Sean thinks the Smart Summon is great and appears to work most of the time but it’s far from perfect. Parking lots are chaotic and happen to be an entirely new driving category for Tesla.

Last month, Scott Kubo released a video of his Model 3 heading straight towards a movable barrier on Coronado Bridge in San Diego. This happened to be an extremely rare situation.

The concrete barrier is moved twice per day to regulate traffic flow between San Diego and Coronado Island. The driver was heading towards Coronado Island at approximately 5:40PM during sunset, likely before or while the barrier was being moved back (usually starts around 5:30).

Like Scott said in his video, the sun was setting and the barrier on the right was casting a long shadow across the road and part of the movable barrier on the left. Only a tiny part of the barrier was in direct sunlight.

Dash Cam Footage. Source: Scott Kubo

The perfect size of the reflection looks very much like a lane marking and the point in which the barrier meets the road is actually quite subtle.

The Autopilot system, which is constantly searching for lane markings, likely identified the reflection of the sun as a lane marking and misidentified the barrier as part of the road.

With computer vision, a big problem with roads is that they can vary in shades of gray. Some sections can be concrete (light gray) asphalt (dark gray) and some road sections may be newer (darker).

When Smart Summon was delayed, Elon Musk said that they were obsessed with curbs and that the hardest part about concrete is the excessive shades of gray. Throw in shadows, which can be at varying angles and intensities throughout the day/year and this becomes even more difficult for a vision-only system.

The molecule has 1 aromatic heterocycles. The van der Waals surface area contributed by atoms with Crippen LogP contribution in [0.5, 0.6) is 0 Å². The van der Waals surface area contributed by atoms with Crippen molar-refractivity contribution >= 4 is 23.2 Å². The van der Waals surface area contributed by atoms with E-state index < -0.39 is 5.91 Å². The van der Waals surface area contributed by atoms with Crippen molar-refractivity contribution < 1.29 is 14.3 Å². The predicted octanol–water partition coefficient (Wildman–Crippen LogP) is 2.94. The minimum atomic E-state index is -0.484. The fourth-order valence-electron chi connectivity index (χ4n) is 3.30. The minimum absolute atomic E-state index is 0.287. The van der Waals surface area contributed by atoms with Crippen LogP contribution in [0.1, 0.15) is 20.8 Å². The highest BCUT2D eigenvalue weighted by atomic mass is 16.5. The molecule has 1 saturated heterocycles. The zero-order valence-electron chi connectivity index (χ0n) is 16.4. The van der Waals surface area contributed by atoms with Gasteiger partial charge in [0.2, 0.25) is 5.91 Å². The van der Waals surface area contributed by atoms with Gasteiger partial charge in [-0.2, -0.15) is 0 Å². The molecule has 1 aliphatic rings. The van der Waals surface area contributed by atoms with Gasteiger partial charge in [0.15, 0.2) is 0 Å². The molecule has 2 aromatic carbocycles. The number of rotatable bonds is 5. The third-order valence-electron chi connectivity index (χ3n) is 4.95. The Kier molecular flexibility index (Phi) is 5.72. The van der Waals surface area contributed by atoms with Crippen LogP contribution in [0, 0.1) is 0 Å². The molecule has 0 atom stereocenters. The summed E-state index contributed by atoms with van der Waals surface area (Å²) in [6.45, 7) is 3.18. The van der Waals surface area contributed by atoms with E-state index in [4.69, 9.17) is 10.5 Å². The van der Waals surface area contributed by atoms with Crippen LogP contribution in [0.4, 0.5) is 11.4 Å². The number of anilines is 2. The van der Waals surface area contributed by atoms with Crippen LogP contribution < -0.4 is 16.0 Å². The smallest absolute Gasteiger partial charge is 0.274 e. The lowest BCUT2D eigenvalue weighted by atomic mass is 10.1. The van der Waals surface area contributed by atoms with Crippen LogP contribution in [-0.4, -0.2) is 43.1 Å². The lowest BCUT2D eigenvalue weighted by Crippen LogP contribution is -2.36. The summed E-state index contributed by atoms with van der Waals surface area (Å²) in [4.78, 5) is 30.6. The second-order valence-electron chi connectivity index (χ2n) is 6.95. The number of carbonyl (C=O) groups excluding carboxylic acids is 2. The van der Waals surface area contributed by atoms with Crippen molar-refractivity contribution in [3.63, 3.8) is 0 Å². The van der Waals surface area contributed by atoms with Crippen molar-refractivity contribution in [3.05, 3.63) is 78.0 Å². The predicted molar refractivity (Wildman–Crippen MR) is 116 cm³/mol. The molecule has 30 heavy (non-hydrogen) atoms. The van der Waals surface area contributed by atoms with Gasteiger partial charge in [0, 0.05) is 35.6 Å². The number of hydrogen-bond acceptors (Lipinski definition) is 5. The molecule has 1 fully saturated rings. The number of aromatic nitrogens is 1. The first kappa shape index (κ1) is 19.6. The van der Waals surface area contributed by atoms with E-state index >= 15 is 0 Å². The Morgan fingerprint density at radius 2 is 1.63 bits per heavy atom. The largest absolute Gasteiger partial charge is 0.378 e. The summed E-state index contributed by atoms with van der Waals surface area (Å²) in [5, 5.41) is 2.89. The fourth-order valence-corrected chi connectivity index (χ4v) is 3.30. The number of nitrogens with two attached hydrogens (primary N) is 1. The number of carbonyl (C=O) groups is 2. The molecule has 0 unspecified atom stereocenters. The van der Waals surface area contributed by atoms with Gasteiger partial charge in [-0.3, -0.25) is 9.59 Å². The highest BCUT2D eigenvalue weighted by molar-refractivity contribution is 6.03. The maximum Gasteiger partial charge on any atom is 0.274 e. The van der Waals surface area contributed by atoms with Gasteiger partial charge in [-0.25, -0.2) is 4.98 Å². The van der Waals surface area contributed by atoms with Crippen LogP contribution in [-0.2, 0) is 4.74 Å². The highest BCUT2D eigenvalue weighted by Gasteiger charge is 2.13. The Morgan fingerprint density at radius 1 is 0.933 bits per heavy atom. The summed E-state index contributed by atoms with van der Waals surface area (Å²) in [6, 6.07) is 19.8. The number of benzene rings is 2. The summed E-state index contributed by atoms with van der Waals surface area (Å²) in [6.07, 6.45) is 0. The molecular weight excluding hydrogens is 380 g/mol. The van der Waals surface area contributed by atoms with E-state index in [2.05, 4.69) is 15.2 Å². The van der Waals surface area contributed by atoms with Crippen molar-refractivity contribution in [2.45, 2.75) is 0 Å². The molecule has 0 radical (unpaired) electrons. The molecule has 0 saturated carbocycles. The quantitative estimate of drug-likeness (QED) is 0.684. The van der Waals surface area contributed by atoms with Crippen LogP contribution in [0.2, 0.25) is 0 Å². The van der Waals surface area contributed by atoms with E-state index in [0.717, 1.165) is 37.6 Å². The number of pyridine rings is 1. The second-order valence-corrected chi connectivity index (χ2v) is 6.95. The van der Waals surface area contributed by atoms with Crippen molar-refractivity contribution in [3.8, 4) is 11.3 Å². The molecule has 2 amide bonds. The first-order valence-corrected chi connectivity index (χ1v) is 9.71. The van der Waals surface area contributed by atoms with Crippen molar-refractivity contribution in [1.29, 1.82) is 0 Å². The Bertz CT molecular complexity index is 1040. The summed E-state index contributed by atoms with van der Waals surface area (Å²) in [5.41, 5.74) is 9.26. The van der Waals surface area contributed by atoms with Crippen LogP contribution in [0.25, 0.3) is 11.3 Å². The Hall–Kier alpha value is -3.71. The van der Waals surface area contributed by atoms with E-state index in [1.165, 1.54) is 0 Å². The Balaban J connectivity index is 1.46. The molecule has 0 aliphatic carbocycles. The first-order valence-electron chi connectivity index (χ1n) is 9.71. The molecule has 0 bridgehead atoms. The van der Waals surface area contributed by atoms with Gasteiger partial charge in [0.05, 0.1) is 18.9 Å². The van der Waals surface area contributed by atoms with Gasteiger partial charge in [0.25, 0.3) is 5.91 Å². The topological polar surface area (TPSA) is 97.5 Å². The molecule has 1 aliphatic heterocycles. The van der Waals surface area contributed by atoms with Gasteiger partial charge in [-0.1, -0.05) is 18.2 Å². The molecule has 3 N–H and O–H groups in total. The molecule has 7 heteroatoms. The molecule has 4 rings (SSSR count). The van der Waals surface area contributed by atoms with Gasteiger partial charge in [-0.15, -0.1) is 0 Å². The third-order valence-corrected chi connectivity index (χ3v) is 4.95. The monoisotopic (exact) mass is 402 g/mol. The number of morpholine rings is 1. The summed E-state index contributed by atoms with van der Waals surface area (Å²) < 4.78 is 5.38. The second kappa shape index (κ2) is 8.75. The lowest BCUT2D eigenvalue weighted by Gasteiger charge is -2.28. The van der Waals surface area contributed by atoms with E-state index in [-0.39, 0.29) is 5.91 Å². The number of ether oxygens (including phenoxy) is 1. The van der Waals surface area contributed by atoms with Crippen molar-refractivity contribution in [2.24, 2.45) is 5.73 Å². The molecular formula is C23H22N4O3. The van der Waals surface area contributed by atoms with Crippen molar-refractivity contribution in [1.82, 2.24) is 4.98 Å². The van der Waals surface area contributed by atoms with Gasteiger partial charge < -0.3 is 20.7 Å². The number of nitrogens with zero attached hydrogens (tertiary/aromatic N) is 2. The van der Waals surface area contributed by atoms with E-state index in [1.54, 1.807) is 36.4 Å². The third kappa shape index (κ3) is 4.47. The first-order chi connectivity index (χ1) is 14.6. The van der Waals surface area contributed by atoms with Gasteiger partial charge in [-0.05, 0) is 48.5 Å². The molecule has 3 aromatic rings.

The situation Scott came across is so rare that just replicating the conditions would be difficult. During the summer, when the sun sets much later (long after the barrier is moved), these conditions aren’t possible. And due to the thickness of the shadow, this event can only happen for just a few minutes each day.

This is one of those scenarios where engineers are chasing the 9s to make the system 99.9999-something percent accurate.

On the plus side, Tesla’s large fleet gets to encounter and discover unique situations like this that most likely wouldn’t occur in a simulation.

On the flip side though, it raises questions about autonomy under Tesla’s strategy that relies primarily on vision. The system also uses ultrasonics and a front radar, but I’m not sure what happened in this case.

While there are many ways that this situation could have been prevented (such as reading and understanding the flashing “Merge Right” sign, or the traditional merge sign), it goes to show that the system needs a lot of work.

In this case, a redundancy such as LiDAR would have been an easy way to identify the barrier.

When it comes to LiDAR, Elon Musk calls it “lame”, or more specifically an expensive “crutch” when it comes to self-driving cars. He’s not wrong. LiDAR is expensive and once computer vision is mastered it may not be necessary. However, the question remains as to how long will it take for computer vision to be mastered. Zoox CTO Jesse Levinson said it could be decades. That’s quite far off, but even if it took 3-5 years that could be devastating, at least if the competition figures it out first.

In suburban Phoenix, Waymo is operating a fleet of self-driving cars and some of those cars are no longer using safety drivers. If Waymo can successfully deploy a large fleet of fully autonomous vehicles in this test area, their efforts will likely be accelerated across the globe. Mastering a single location would likely reduce complications with regulators; in fact, if Waymo is successful in one city, regulators in other cities may be asking Waymo to be in the next city on the list.